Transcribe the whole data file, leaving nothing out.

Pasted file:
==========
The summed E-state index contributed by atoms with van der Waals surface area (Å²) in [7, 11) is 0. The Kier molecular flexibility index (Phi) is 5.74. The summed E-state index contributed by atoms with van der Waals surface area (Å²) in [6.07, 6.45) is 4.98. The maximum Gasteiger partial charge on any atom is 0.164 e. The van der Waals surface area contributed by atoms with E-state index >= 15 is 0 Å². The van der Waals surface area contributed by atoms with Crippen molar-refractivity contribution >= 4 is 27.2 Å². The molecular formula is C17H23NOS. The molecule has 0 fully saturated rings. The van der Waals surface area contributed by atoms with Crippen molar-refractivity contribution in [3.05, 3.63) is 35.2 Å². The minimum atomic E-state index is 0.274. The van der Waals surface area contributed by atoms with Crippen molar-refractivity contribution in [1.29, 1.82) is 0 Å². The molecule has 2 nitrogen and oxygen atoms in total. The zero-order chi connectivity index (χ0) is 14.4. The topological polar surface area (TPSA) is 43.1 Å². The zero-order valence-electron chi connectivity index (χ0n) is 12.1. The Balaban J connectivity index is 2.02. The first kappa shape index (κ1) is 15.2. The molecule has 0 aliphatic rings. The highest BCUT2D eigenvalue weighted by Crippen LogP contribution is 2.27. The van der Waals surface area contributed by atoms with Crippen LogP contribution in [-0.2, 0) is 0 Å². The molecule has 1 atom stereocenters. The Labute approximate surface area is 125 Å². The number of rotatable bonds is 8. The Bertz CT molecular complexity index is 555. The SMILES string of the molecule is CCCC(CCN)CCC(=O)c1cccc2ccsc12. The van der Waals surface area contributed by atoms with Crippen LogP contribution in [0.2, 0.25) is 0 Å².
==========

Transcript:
The summed E-state index contributed by atoms with van der Waals surface area (Å²) in [7, 11) is 0. The Kier molecular flexibility index (Phi) is 5.74. The summed E-state index contributed by atoms with van der Waals surface area (Å²) in [6.07, 6.45) is 4.98. The maximum Gasteiger partial charge on any atom is 0.164 e. The van der Waals surface area contributed by atoms with E-state index >= 15 is 0 Å². The van der Waals surface area contributed by atoms with Crippen molar-refractivity contribution >= 4 is 27.2 Å². The molecular formula is C17H23NOS. The molecule has 0 fully saturated rings. The van der Waals surface area contributed by atoms with Crippen molar-refractivity contribution in [3.05, 3.63) is 35.2 Å². The minimum atomic E-state index is 0.274. The van der Waals surface area contributed by atoms with Crippen molar-refractivity contribution in [1.29, 1.82) is 0 Å². The molecule has 2 nitrogen and oxygen atoms in total. The zero-order chi connectivity index (χ0) is 14.4. The topological polar surface area (TPSA) is 43.1 Å². The zero-order valence-electron chi connectivity index (χ0n) is 12.1. The Balaban J connectivity index is 2.02. The first kappa shape index (κ1) is 15.2. The molecule has 0 aliphatic rings. The highest BCUT2D eigenvalue weighted by Crippen LogP contribution is 2.27. The van der Waals surface area contributed by atoms with Crippen LogP contribution in [-0.2, 0) is 0 Å². The molecule has 1 atom stereocenters. The Labute approximate surface area is 125 Å². The number of rotatable bonds is 8. The Bertz CT molecular complexity index is 555. The SMILES string of the molecule is CCCC(CCN)CCC(=O)c1cccc2ccsc12. The van der Waals surface area contributed by atoms with Crippen LogP contribution in [0.2, 0.25) is 0 Å².